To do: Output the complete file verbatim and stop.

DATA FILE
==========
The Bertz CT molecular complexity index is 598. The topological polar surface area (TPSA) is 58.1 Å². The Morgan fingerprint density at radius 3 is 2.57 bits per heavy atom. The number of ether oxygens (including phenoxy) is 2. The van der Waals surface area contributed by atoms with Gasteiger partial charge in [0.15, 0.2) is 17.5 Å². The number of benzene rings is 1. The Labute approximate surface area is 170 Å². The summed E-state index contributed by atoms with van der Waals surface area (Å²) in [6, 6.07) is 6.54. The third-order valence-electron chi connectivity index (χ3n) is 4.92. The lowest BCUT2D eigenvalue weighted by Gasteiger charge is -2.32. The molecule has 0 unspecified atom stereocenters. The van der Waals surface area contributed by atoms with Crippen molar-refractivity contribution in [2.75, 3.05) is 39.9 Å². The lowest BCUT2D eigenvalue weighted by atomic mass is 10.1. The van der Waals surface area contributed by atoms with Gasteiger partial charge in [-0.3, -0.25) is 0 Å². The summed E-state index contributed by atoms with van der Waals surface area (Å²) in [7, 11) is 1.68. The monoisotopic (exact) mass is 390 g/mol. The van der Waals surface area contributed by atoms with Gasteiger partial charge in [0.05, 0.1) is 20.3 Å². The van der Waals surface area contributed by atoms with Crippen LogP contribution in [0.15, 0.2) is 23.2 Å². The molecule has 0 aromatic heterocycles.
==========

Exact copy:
The Bertz CT molecular complexity index is 598. The topological polar surface area (TPSA) is 58.1 Å². The Morgan fingerprint density at radius 3 is 2.57 bits per heavy atom. The number of ether oxygens (including phenoxy) is 2. The van der Waals surface area contributed by atoms with Gasteiger partial charge in [0.15, 0.2) is 17.5 Å². The number of benzene rings is 1. The Labute approximate surface area is 170 Å². The summed E-state index contributed by atoms with van der Waals surface area (Å²) in [6, 6.07) is 6.54. The third-order valence-electron chi connectivity index (χ3n) is 4.92. The lowest BCUT2D eigenvalue weighted by Gasteiger charge is -2.32. The molecule has 0 unspecified atom stereocenters. The van der Waals surface area contributed by atoms with Crippen molar-refractivity contribution in [2.75, 3.05) is 39.9 Å². The lowest BCUT2D eigenvalue weighted by atomic mass is 10.1. The van der Waals surface area contributed by atoms with Gasteiger partial charge in [-0.3, -0.25) is 0 Å². The summed E-state index contributed by atoms with van der Waals surface area (Å²) in [7, 11) is 1.68. The monoisotopic (exact) mass is 390 g/mol. The van der Waals surface area contributed by atoms with Gasteiger partial charge in [0.05, 0.1) is 20.3 Å². The van der Waals surface area contributed by atoms with Crippen LogP contribution in [0.15, 0.2) is 23.2 Å². The molecule has 0 aromatic heterocycles.